Leber Congenital Amaurosis
National Organization for Rare Disorders, Inc.
It is possible that the main title of the report Leber Congenital Amaurosis is not the name you expected. Please check the synonyms listing to find the alternate name(s) and disorder subdivision(s) covered by this report.
Leber congenital amaurosis (LCA) is a rare genetic eye disorder. Affected infants are often blind at birth. Other symptoms may include crossed eyes (strabismus); rapid, involuntary eye movements (nystagmus); unusual sensitivity to light (photophobia); clouding of the lenses of the eyes (cataracts); and/or a cone shape to the front of the eye (keratoconus). LCA is usually inherited as an autosomal recessive genetic condition.
Foundation Fighting Blindness
7168 Columbia Gateway Drive, Suite 100
Columbia, MD 21046
111 E 59th St
New York, NY 10022-1202
Retinitis Pigmentosa International
P.O. Box 900
Woodland Hills, CA 91365
National Association for Parents of Children with Visual Impairments (NAPVI)
P.O. Box 317
Watertown, MA 02272-0317
National Federation of the Blind
200 East Wells Street
at Jernigan Place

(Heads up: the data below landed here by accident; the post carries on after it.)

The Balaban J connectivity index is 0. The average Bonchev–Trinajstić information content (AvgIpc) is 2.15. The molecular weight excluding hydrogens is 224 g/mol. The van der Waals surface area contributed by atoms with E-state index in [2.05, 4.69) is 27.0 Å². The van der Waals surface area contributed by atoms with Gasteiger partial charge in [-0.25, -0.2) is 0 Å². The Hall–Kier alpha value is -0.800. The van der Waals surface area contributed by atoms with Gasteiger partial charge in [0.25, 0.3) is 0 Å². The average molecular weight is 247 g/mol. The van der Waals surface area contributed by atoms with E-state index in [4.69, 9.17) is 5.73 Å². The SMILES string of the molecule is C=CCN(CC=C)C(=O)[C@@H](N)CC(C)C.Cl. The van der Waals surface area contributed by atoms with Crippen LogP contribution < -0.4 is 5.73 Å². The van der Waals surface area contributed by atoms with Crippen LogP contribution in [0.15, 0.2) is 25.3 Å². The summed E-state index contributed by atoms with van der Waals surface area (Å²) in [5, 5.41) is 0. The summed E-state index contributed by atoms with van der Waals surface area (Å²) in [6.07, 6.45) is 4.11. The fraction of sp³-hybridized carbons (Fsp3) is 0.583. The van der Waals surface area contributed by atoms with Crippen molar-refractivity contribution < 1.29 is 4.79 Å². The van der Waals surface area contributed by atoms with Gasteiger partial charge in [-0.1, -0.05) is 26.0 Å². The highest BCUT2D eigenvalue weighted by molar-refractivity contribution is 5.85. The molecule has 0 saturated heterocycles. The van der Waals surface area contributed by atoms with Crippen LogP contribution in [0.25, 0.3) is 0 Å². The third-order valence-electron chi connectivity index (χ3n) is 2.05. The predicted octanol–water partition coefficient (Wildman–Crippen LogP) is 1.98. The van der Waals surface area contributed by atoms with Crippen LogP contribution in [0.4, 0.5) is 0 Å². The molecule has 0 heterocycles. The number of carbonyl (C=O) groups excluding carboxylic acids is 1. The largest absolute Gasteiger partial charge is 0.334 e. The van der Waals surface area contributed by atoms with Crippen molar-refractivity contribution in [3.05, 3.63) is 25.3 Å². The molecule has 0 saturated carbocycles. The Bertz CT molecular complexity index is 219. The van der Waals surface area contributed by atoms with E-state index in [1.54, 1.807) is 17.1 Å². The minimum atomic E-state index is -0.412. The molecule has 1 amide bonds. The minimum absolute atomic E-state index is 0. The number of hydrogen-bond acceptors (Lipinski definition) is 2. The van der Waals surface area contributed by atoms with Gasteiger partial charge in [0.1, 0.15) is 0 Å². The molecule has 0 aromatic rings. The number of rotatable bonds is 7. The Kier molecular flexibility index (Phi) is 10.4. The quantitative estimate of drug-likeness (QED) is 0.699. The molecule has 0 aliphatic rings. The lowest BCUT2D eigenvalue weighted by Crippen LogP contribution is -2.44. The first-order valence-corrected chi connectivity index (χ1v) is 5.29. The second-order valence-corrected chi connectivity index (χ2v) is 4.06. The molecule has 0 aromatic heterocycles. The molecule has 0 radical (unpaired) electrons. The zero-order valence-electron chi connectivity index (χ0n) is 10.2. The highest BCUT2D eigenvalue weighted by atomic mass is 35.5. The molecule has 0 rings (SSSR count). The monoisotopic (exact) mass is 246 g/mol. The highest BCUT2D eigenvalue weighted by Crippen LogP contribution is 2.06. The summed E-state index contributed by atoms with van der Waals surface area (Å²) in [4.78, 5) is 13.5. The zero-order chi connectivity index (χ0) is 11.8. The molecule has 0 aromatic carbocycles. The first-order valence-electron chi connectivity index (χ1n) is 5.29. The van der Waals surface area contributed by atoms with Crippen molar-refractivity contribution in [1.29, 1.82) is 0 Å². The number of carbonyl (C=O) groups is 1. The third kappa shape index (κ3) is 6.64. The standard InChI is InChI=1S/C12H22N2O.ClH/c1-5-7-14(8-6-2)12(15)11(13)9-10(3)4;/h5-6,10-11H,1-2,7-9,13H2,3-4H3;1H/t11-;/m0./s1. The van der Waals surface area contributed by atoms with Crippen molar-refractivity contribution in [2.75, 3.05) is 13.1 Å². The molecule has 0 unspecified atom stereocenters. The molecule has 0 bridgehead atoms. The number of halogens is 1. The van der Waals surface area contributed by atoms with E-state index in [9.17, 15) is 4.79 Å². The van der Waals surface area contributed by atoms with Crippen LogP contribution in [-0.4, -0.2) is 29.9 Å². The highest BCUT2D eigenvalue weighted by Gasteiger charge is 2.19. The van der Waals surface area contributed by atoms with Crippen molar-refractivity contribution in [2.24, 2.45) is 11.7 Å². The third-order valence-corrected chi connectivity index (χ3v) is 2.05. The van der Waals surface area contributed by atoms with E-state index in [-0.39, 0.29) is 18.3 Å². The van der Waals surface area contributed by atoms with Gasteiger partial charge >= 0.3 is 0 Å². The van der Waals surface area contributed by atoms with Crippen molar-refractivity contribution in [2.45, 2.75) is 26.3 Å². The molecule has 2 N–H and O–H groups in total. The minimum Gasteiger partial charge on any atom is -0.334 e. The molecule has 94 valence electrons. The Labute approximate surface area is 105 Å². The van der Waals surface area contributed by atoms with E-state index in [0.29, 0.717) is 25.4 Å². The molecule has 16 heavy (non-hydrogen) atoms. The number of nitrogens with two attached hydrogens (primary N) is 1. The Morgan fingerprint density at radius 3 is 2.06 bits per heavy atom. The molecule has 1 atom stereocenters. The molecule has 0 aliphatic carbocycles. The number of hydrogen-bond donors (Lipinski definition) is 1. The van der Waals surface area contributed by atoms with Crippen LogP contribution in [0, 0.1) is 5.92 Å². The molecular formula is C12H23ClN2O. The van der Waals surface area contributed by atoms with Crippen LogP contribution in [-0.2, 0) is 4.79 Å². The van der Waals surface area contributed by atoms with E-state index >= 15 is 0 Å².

Baltimore, MD 21230
American Foundation for the Blind
2 Penn Plaza
New York, NY 10121
American Council of the Blind
2200 Wilson Boulevard
Arlington, VA 22201
NIH/National Eye Institute
31 Center Dr
Bethesda, MD 20892-2510
Genetic and Rare Diseases (GARD) Information Center
PO Box 8126
Gaithersburg, MD 20898-8126
Foundation Fighting Blindness (Canada)
890 Yonge Street, 12th Floor
Toronto, Ontario, M4W 3P4
Perkins School for the Blind
175 North Beacon Street
Watertown, MA 02472
Foundation for Retinal Research
666 Dundee Road
Northbrook, IL 60062
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It is possible that the title of this topic is not the name you selected. Please check the Synonyms listing to find the alternate name(s) and Disorder Subdivision(s) covered by this report
This disease entry is based upon medical information available through the date at the end of the topic. Since NORD's resources are limited, it is not possible to keep every entry in the Rare Disease Database completely current and accurate. Please check with the agencies listed in the Resources section for the most current information about this disorder.
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Last Updated: 11/10/2010
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